Oscar Rosales’s review published on Letterboxd:
PART OF THE PIXAR PROJECT
This. This is the film that makes me love Pixar as much as I do. This is the film I keep looking back to, and the one I always mention when I say animation is not only one of my favorite genres, but a narrative vessel to tell meaningful stories. It's a medium which has the potential to generate masterpieces, and it is generally one of the most universal forms of narration, as it can be viewed by people of all ages. It hurts the genre when lazy hacks make a cash cow, but we'll always have masterpieces like Wall-e.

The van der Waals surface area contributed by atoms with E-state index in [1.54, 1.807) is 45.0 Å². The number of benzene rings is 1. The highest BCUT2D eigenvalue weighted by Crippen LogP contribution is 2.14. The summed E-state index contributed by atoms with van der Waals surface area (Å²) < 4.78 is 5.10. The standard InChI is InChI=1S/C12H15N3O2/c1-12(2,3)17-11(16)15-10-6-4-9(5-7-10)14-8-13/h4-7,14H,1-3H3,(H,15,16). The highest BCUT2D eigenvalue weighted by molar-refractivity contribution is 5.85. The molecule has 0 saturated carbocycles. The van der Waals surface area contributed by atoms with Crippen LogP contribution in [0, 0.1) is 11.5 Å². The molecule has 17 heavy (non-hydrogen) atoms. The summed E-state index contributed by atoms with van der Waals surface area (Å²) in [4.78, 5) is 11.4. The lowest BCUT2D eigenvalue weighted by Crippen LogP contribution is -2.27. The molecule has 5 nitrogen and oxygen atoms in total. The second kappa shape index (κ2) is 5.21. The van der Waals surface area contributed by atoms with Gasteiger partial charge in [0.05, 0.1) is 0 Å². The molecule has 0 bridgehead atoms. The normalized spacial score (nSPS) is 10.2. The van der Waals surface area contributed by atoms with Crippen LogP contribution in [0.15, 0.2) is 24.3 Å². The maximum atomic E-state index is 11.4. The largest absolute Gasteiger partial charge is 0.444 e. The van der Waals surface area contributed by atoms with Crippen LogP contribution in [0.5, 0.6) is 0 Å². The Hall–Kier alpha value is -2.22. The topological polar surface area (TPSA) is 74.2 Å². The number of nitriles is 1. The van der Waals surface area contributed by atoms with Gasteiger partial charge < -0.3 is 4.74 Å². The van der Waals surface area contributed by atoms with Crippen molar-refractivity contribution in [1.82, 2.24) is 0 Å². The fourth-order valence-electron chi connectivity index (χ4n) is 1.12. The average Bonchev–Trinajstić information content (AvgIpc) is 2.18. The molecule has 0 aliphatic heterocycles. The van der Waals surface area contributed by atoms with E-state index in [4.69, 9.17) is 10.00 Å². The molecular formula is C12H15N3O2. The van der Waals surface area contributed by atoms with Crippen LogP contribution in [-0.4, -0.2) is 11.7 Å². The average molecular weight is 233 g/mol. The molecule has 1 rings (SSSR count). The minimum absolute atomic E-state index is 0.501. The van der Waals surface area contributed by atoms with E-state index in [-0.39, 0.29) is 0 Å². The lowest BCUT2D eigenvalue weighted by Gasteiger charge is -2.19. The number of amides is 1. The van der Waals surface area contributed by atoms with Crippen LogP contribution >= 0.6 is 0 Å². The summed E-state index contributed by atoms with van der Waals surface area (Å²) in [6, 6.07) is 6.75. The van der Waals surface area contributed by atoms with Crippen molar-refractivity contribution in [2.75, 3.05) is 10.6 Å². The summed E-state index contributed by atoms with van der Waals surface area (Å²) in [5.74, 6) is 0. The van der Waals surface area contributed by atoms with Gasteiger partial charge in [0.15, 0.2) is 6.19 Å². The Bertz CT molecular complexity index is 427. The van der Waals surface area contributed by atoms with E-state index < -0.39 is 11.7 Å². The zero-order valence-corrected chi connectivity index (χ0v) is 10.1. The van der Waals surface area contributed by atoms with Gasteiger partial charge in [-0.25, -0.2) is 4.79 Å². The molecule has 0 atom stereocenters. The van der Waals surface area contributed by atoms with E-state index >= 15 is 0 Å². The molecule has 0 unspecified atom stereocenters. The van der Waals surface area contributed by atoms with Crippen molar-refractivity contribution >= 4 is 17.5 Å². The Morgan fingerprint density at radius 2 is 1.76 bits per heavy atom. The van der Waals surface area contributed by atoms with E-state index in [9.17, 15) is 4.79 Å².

From the gorgeous opening shots of the space to the uplifting ending, Wall-e is the rare experience that works in all levels. It's really one of the most complete film out there, balancing plot with character development, and an endearing love story with thought-provoking science-fiction. Everyone knows how enviromentalist this film is, and it is refreshing that its message never comes off as forced, and it doesn't look down on us for the damage we're making. It's a rather humane story of humans remembering their roots and fighting to return to them, and about a lonely robot finally finding some company. It doesn't state that technology is evil and that nature is better; by having both good robots (like Wall-e and EVE) and a bad robot (AUTO) it shows the two faces of technoloy which is way better than simplifying it down to only its good or bad traits. It's a really inventive film I keep falling in love with and everytime I watch it I notice more stuff that makes it even better. The first half remains Pixar's most ambitious hour, and I love how it showed that lack of dialogue can be accesible to general audiences (Chaplin and Keaton already do that every single time a film of theirs play, but still).